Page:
2.5 Statistical analysis

All analyses were performed using SAS version 9.4 (Carry, NC, USA: SAS Institute Inc). We excluded 43 women who became pregnant during the trial, which resulted in 569 women (intervention group = 387 and comparison group = 182) in the analysis. We conducted descriptive analysis on demographic variables. The variables of interest included self-efficacy, emotional coping, social support, autonomous motivation, and amount of leisure time physical activity (light, moderate, and vigorous) at T2 (338; 212 intervention, 126 comparison) and T3 (311; 196 intervention, 115 comparison). We included light physical activities because growing evidence has shown their long-term health benefits [33, 34]. Because of high dropout rates (T2 = 41% and T3 = 45%), we did not apply intent-to-treat analysis. Instead, we performed a general linear mixed model for repeated measures and used all available data without any ad hoc imputation. In the analysis, we also adjusted for baseline measurements. For longitudinal studies with a high dropout rate, the use of a general liner mixed model including all available data is a more powerful approach than applying mixed model analysis with ad hoc imputation or intent-to-treat [35]. Cohen’s d was used to calculate effect size and 95% confidence intervals.

3. Results

3.1 Baseline demographic characteristics

Figure 1 depicts the study consort chart. Table 1 shows demographic characteristics of the study sample. The demographic characteristics were similar between the intervention and comparison groups. Most participants were White, non-smokers, and had some college or higher education.

3.2 Intervention adherence

Of intervention participants, 73% viewed at least one video lesson (total of 10 available), and 53% joined at least one peer support group teleconference session (total of 10 available) [21]. The intervention adherence rates for the physical activity were 49.4% for viewing the video lesson and 18.1% for joining the peer support group teleconference sessions.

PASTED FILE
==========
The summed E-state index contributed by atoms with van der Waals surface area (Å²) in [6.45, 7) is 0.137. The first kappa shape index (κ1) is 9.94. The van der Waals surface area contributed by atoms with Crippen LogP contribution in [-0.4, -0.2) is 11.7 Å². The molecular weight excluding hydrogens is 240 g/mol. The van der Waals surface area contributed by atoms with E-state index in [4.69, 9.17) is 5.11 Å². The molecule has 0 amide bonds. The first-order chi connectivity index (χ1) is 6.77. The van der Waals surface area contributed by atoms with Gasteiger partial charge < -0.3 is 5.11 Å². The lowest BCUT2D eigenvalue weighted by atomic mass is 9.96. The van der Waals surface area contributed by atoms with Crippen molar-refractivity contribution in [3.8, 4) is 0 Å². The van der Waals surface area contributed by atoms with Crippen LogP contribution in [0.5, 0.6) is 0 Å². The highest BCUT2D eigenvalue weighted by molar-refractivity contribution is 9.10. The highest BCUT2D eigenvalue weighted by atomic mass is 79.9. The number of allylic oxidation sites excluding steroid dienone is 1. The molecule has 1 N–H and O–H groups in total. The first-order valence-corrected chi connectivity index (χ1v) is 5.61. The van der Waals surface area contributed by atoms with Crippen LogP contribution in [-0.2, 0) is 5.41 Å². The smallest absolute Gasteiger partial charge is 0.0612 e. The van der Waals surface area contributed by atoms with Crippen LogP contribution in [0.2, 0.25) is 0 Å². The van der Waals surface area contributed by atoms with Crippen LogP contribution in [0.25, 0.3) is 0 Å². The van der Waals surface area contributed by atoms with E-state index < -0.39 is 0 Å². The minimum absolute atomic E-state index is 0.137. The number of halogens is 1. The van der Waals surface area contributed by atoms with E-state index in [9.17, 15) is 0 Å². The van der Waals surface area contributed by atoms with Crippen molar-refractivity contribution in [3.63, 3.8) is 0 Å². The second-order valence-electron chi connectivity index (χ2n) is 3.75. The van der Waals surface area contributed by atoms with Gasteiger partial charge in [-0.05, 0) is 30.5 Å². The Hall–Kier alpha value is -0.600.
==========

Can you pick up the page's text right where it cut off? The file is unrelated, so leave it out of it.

3.3 Psychosocial concepts

Table 2 presents the intervention effects on the psychosocial concepts: self-efficacy, emotional coping, social support, and autonomous motivation. Compared with the comparison group, the intervention group reported a significantly higher mean score on self-efficacy at both T2 (mean difference = 0.22, d = 0.38, p < 0.001) and T3 (mean difference = 0.14, d = 0.24, p = 0.04). The intervention group also reported a significantly higher mean score on use of physical activity for emotional coping than the comparison group at T2 (mean difference = 0.21, d = 0.21, p < 0.00), but there was no significant group difference at T3. There was no significant group difference on reported social support at both T2 and T3. Finally, the intervention group reported a significantly higher mean score on autonomous motivation than the comparison group at T2 (mean difference = 0.21, d = 0.26, p = 0.02); however, there was no group difference at T3.